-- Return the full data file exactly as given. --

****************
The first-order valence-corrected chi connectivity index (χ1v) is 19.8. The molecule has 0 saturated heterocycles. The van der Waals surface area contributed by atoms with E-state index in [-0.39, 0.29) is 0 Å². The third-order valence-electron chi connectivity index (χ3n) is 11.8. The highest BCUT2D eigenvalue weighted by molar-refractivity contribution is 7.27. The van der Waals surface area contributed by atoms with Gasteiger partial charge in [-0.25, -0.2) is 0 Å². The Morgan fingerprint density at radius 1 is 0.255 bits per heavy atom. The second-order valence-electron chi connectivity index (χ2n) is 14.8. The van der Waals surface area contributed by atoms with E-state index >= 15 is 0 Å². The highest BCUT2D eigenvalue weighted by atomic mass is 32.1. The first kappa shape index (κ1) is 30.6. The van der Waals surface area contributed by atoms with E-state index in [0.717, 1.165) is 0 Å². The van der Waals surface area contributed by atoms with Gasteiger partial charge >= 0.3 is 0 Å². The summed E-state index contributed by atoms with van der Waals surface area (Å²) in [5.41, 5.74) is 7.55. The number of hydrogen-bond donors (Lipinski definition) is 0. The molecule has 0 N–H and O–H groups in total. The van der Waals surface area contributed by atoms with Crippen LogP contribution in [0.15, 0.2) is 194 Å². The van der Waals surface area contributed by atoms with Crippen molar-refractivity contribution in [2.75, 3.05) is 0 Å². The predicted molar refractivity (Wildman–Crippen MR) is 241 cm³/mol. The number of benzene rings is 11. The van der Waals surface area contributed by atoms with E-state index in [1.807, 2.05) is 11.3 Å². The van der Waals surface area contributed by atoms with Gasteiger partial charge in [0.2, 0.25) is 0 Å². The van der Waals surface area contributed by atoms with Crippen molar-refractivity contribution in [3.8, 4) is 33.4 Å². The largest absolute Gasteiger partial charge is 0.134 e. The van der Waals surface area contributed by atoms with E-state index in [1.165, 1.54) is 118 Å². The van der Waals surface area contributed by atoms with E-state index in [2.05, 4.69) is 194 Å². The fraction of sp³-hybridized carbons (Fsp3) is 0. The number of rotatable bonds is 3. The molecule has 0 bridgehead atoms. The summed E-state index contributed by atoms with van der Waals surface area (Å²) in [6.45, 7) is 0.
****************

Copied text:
The first-order valence-corrected chi connectivity index (χ1v) is 19.8. The molecule has 0 saturated heterocycles. The van der Waals surface area contributed by atoms with E-state index in [-0.39, 0.29) is 0 Å². The third-order valence-electron chi connectivity index (χ3n) is 11.8. The highest BCUT2D eigenvalue weighted by molar-refractivity contribution is 7.27. The van der Waals surface area contributed by atoms with Gasteiger partial charge in [-0.25, -0.2) is 0 Å². The Morgan fingerprint density at radius 1 is 0.255 bits per heavy atom. The second-order valence-electron chi connectivity index (χ2n) is 14.8. The van der Waals surface area contributed by atoms with E-state index >= 15 is 0 Å². The highest BCUT2D eigenvalue weighted by atomic mass is 32.1. The first kappa shape index (κ1) is 30.6. The van der Waals surface area contributed by atoms with E-state index in [0.717, 1.165) is 0 Å². The van der Waals surface area contributed by atoms with Gasteiger partial charge >= 0.3 is 0 Å². The summed E-state index contributed by atoms with van der Waals surface area (Å²) in [5.41, 5.74) is 7.55. The number of hydrogen-bond donors (Lipinski definition) is 0. The molecule has 0 N–H and O–H groups in total. The van der Waals surface area contributed by atoms with Crippen LogP contribution in [0.15, 0.2) is 194 Å². The van der Waals surface area contributed by atoms with Crippen molar-refractivity contribution in [2.75, 3.05) is 0 Å². The predicted molar refractivity (Wildman–Crippen MR) is 241 cm³/mol. The number of benzene rings is 11. The van der Waals surface area contributed by atoms with E-state index in [1.807, 2.05) is 11.3 Å². The van der Waals surface area contributed by atoms with Gasteiger partial charge in [0.2, 0.25) is 0 Å². The van der Waals surface area contributed by atoms with Crippen molar-refractivity contribution in [3.8, 4) is 33.4 Å². The largest absolute Gasteiger partial charge is 0.134 e. The van der Waals surface area contributed by atoms with E-state index in [1.165, 1.54) is 118 Å². The van der Waals surface area contributed by atoms with E-state index in [2.05, 4.69) is 194 Å². The fraction of sp³-hybridized carbons (Fsp3) is 0. The number of rotatable bonds is 3. The molecule has 0 bridgehead atoms. The summed E-state index contributed by atoms with van der Waals surface area (Å²) in [6.45, 7) is 0.